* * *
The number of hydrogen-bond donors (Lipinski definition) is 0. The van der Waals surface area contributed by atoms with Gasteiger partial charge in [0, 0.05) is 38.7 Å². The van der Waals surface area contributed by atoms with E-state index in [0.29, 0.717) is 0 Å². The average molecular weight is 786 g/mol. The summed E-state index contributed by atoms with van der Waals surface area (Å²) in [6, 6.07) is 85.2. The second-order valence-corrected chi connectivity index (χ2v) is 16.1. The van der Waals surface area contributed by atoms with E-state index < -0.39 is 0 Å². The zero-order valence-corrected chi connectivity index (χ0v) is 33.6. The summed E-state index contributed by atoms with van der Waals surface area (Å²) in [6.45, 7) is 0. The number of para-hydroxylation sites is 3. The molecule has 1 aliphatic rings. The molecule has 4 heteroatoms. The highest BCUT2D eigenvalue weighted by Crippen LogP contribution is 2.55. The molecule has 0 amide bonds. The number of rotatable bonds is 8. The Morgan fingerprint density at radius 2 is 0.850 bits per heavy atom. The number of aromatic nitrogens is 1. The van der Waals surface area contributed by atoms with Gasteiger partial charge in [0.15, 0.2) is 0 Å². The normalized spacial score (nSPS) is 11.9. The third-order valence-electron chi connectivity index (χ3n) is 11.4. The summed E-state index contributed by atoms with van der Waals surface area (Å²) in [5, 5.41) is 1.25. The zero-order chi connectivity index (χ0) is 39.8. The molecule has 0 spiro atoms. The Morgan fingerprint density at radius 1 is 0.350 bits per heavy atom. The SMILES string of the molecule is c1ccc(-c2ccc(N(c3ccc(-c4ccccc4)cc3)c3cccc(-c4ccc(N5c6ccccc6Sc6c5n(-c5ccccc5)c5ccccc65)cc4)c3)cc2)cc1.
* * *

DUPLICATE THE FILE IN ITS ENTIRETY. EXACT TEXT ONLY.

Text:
The number of hydrogen-bond donors (Lipinski definition) is 0. The van der Waals surface area contributed by atoms with Gasteiger partial charge in [0, 0.05) is 38.7 Å². The van der Waals surface area contributed by atoms with E-state index in [0.29, 0.717) is 0 Å². The average molecular weight is 786 g/mol. The summed E-state index contributed by atoms with van der Waals surface area (Å²) in [6, 6.07) is 85.2. The second-order valence-corrected chi connectivity index (χ2v) is 16.1. The van der Waals surface area contributed by atoms with E-state index < -0.39 is 0 Å². The zero-order valence-corrected chi connectivity index (χ0v) is 33.6. The summed E-state index contributed by atoms with van der Waals surface area (Å²) in [6.45, 7) is 0. The number of para-hydroxylation sites is 3. The molecule has 1 aliphatic rings. The molecule has 4 heteroatoms. The highest BCUT2D eigenvalue weighted by Crippen LogP contribution is 2.55. The molecule has 0 amide bonds. The number of rotatable bonds is 8. The Morgan fingerprint density at radius 2 is 0.850 bits per heavy atom. The number of aromatic nitrogens is 1. The van der Waals surface area contributed by atoms with Gasteiger partial charge in [0.15, 0.2) is 0 Å². The normalized spacial score (nSPS) is 11.9. The third-order valence-electron chi connectivity index (χ3n) is 11.4. The summed E-state index contributed by atoms with van der Waals surface area (Å²) in [5, 5.41) is 1.25. The zero-order chi connectivity index (χ0) is 39.8. The molecule has 0 spiro atoms. The Morgan fingerprint density at radius 1 is 0.350 bits per heavy atom. The SMILES string of the molecule is c1ccc(-c2ccc(N(c3ccc(-c4ccccc4)cc3)c3cccc(-c4ccc(N5c6ccccc6Sc6c5n(-c5ccccc5)c5ccccc65)cc4)c3)cc2)cc1.